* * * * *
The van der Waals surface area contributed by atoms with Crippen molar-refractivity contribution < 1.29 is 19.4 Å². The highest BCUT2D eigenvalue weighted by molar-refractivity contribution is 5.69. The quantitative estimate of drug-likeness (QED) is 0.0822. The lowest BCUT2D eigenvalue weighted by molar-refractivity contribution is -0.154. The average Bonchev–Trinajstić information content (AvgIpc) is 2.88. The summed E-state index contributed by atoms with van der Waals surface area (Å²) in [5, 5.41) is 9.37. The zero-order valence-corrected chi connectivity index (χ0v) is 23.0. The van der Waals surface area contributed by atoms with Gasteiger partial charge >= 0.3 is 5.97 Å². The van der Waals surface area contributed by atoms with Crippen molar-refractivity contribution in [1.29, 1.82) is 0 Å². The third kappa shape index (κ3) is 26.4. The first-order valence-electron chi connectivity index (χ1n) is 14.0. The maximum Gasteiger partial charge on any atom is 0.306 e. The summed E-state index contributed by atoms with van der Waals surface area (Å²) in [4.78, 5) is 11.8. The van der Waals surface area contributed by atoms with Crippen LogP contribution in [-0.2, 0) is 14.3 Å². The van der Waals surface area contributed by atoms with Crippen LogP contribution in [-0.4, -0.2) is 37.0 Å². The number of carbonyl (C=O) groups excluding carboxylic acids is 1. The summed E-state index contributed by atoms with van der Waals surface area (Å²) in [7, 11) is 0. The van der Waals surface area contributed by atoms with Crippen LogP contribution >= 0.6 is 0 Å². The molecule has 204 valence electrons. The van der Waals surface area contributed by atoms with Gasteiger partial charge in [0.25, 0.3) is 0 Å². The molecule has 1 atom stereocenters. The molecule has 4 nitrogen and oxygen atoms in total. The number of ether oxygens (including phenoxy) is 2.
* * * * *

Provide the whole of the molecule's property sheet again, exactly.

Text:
The van der Waals surface area contributed by atoms with Crippen molar-refractivity contribution < 1.29 is 19.4 Å². The highest BCUT2D eigenvalue weighted by molar-refractivity contribution is 5.69. The quantitative estimate of drug-likeness (QED) is 0.0822. The lowest BCUT2D eigenvalue weighted by molar-refractivity contribution is -0.154. The average Bonchev–Trinajstić information content (AvgIpc) is 2.88. The summed E-state index contributed by atoms with van der Waals surface area (Å²) in [5, 5.41) is 9.37. The zero-order valence-corrected chi connectivity index (χ0v) is 23.0. The van der Waals surface area contributed by atoms with Gasteiger partial charge >= 0.3 is 5.97 Å². The van der Waals surface area contributed by atoms with Crippen molar-refractivity contribution in [1.29, 1.82) is 0 Å². The third kappa shape index (κ3) is 26.4. The first-order valence-electron chi connectivity index (χ1n) is 14.0. The maximum Gasteiger partial charge on any atom is 0.306 e. The summed E-state index contributed by atoms with van der Waals surface area (Å²) in [4.78, 5) is 11.8. The van der Waals surface area contributed by atoms with Crippen LogP contribution in [-0.2, 0) is 14.3 Å². The van der Waals surface area contributed by atoms with Crippen LogP contribution in [-0.4, -0.2) is 37.0 Å². The number of carbonyl (C=O) groups excluding carboxylic acids is 1. The summed E-state index contributed by atoms with van der Waals surface area (Å²) in [7, 11) is 0. The van der Waals surface area contributed by atoms with Crippen LogP contribution >= 0.6 is 0 Å². The molecule has 204 valence electrons. The van der Waals surface area contributed by atoms with Gasteiger partial charge in [0.25, 0.3) is 0 Å². The molecule has 1 atom stereocenters. The molecule has 4 nitrogen and oxygen atoms in total. The number of ether oxygens (including phenoxy) is 2.